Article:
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PennFuture Facts :: brief, interesting looks at topical environmental issues PennFuture Facts :: brief, interesting looks at topical environmental issues

Thursday, March 10, 2016

How crowdsourcing and technology are democratizing air quality monitoring

Allegheny County’s air ranks among the worst counties nationally for cancer risk. And our recent notice of legal action shows that businesses and regulatory agencies don’t always act in the best interest of public health. 

But what recourse do we have?
The federal Clean Air Act enables organizations like PennFuture to file citizen suits against polluters on behalf of its members.

But what else can we do?
Innovations and evolving technology allow people to become more informed and vocal about what’s in their environment. From social media to monitoring devices, residents can test their own air and water quality and push that information out like never before. 

How can you learn about what’s in your air?

INDOOR AIR MONITORING

Airviz Inc. and the CREATE Lab of Carnegie Mellon University’s Robotics Institute developed Speck™, a small device that helps detect fine particulate matter in your indoor environment. 

Image via: www.specksensor.com
Clairton resident Cheryl Hurt, who owns a child daycare center, finds it particularly (no pun intended) helpful in a neighborhood located next to a coke plant. Speck allows her to determine when it is and isn’t a good day for the kids to go outside.

In addition, Clairton School District is one of the handful of schools that adopted a Speck and will have them available to check out from their library. With these Specks readily accessible, science and math teachers can use the sensors to teach air quality and statistics to their students through provided curricula.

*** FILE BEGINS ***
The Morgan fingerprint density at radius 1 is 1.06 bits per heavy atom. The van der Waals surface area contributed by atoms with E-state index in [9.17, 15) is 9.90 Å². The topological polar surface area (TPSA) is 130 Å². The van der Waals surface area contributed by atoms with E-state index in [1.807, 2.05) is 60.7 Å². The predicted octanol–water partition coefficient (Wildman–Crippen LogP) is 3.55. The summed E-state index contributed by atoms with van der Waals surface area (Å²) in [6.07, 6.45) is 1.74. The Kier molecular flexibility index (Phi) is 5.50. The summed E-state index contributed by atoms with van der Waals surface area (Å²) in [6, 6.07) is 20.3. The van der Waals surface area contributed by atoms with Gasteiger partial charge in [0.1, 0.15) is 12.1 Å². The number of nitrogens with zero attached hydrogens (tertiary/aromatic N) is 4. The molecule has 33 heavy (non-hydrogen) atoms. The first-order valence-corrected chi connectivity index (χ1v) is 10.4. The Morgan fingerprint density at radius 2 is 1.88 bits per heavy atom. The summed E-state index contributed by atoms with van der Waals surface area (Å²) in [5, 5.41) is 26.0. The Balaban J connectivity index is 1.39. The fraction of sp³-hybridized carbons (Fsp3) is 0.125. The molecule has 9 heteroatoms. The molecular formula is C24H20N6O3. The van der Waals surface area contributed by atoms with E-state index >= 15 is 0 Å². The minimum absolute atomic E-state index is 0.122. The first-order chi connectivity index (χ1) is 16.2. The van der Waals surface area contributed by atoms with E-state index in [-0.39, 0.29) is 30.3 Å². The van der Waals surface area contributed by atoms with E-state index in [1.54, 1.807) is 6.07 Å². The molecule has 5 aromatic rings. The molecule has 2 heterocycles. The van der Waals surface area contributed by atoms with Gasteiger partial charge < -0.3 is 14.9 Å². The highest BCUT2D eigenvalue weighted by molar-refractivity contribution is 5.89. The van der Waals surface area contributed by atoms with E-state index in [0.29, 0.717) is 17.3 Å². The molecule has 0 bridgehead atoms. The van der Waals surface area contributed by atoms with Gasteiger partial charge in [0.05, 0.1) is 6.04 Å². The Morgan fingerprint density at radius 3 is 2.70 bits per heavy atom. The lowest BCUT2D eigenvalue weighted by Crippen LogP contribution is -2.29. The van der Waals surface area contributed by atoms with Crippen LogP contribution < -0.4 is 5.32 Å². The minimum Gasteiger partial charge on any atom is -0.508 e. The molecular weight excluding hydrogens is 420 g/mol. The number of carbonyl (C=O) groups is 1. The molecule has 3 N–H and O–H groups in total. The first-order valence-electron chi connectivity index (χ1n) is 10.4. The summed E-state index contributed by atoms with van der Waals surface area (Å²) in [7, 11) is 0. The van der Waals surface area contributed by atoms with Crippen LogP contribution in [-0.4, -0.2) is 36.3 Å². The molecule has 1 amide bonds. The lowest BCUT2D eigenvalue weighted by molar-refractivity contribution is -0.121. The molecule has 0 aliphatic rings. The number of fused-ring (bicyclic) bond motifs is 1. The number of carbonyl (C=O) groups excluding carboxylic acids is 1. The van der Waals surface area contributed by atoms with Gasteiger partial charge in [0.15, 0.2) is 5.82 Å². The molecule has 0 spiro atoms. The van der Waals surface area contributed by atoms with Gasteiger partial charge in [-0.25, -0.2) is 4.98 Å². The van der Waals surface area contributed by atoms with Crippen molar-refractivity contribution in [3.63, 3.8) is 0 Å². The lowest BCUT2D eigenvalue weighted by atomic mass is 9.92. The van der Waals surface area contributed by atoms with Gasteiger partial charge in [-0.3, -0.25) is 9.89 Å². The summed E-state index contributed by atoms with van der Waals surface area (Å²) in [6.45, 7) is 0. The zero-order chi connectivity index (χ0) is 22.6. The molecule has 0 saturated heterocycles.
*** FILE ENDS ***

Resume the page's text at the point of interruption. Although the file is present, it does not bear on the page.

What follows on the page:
Learn more from the CREATE Lab director, Illah Nourbakhsh. 



AIR MONITORING: BIKE EDITION

In addition to the Speck, Group Against Smog and Pollution (GASP) is studying particulate matter hotspots in Pittsburgh and you could help in the process! It’s a fairly simple commitment that involves strapping an air monitoring device on your bike while following a specific protocol. 

Image via: GASP
Once the equipment is attached to your bike, continue on your daily commute and GASP will then gather the obtained data to see where the problem areas in Pittsburgh are located, and suggest ways for improvement for your route. 

See what pollution has already been recorded from previous bikers.

REGIONAL AIR MONITORING

Do you notice the difference in air quality from day to day? Can you see it in the gif of the North Shore below? The Breathe Cam, a project of CMU's CREATE Lab in partnership with the Breathe Project, gives a regional view of air quality and shows comparisons of clear days and hazy days when fine particulate matter in the air is higher. 


The Breathe Project explains the science behind what we see, smell, and breathe each day and ways individuals, businesses, and governments can get involved to improve air quality for the region. The site's Breathe Meter also provides a side-by-side comparison of how Pittsburgh stacks up against cities throughout the nation in terms of air quality. Next time you notice a hazy sky, check out this resource. It might be pollution, not be your Instagram filter, that makes the skies look grey and tan instead of blue. 


What does this rise in technology and crowdsourcing mean?
This rise of technology and how organizations utilize new hands-on innovation tools could mean more than creating a general interest in environmental issues for citizens. It could have actual impact on environmental regulations. Seeing actual metrics and visuals before our eyes instead of what seemed to be intangible, invisible issues like air pollution will make us realize there IS a problem and we CAN do something about it. 

While the legislative process can seem tedious and lagging, especially with pressing environmental issues that need immediate action, these accessible tools can help us engage in these environmental issues without the slow assistance of government. This year, vow to be informed on what is going on around you in your own community and be a part of the solution! And who knows what technologies will be in store for the future.

Are you already using these tools or others? 
Let us know.

Do you suspect poor air quality in your area?
We want to hear your story.

Annie Regan is the western Pennsylvania outreach coordinator for PennFuture and is based in Pittsburgh. She tweets @MsAnnieRegan.  





5 Pennsylvania conservationists you need to know